'A Star Is Born' at 60: A Look Back at Hollywood's First Big Televised Movie Premiere
Six decades ago, Jack Warner hustled to get the likes of Elizabeth Taylor and Frank Sinatra to the first televised film debut, but a budget overrun and long running time still sunk the movie
This story first appeared in the Oct. 17 issue of The Hollywood Reporter magazine.
In the weeks leading up to the Sept. 29, 1954 premiere of A Star Is Born, Jack Warner sent telegrams to every movie star in town. The Warner Bros. honcho was determined to create a celebrity-studded event for the first-ever nationally televised premiere, airing on NBC. He hoped the attention would help him recoup his investment: Judy Garland's first film in three years — a classic tale of the vagaries of fame and meant to be her comeback after leaving longtime studio home MGM — ran far over budget, topping out at more than $5 million, the second-most-expensive movie ever.
Warners' opening-night arm-twisting worked: 20,000 fans thronged the outside of L.A.'s RKO Pantages Theatre, while inside, Humphrey Bogart mingled with Frank Sinatra (both had been turned down for the male lead that went to James Mason). Lauren Bacall, Joan Crawford, Marlene Dietrich and Elizabeth Taylor shot the glamour quotient into the stratosphere. Clips of the NBC telecast (which can be found on YouTube) show a parade of stars being interviewed in the lobby. "Tonight, a star is reborn," proclaimed Dorothy Lamour of Garland's return. Recalls Kim Novak, then a contract player at Columbia, "It was like seeing Hollywood in its grandest style. I was just spellbound."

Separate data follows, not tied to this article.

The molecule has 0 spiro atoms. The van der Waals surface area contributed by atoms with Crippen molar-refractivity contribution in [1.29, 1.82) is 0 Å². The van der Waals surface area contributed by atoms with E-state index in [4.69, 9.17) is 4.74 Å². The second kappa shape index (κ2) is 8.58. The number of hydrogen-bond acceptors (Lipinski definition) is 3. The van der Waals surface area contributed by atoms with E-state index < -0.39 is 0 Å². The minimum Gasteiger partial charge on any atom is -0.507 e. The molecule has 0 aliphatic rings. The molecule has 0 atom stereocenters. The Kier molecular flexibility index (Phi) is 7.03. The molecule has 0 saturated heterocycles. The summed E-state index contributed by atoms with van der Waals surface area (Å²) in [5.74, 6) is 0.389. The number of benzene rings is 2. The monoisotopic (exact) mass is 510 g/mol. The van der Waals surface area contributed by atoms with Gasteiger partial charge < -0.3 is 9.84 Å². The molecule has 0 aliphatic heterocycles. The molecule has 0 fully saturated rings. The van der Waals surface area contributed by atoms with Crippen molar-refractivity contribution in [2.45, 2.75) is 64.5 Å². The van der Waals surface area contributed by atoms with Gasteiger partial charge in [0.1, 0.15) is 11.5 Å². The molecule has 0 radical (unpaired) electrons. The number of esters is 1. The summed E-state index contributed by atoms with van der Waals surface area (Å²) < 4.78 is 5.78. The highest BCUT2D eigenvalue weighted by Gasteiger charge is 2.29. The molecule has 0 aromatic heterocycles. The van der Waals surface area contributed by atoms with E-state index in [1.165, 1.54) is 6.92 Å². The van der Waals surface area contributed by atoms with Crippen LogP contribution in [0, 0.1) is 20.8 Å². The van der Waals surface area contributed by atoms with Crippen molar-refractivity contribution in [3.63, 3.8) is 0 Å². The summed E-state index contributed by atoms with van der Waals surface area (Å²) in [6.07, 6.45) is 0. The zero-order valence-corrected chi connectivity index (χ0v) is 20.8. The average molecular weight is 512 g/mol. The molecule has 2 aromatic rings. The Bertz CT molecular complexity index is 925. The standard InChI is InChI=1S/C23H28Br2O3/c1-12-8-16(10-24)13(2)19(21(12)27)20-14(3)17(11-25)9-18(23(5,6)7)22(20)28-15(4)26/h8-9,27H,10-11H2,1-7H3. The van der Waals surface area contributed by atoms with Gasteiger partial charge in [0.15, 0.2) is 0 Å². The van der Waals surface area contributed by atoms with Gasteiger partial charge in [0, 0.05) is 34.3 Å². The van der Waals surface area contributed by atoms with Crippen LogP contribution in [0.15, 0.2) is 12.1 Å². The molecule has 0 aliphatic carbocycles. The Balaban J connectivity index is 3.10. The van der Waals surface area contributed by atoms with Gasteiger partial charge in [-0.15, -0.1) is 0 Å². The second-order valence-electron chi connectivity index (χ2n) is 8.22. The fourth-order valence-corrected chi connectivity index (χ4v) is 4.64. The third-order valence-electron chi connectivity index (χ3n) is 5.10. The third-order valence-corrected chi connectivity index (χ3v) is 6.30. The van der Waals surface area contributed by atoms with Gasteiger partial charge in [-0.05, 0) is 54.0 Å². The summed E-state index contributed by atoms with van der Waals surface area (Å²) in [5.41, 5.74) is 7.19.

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But even with raves — and a midrun, studio-ordered hatchet job that cut a half-hour from the release's three hours and two minutes — box office lagged. Its $6 million worldwide take wasn't enough to cover production costs. Garland, considered a shoo-in for a best actress Oscar, was beat by Grace Kelly for The Country Girl. Not all was lost, though: In 1983, then-LACMA film head Ronald Haver, one of many movie buffs who mourned Warners' cuts, unveiled a semirestored new version after an extensive hunt for the half-hour footage. Among his finds were two lost musical numbers, one titled "Lose That Long Face."
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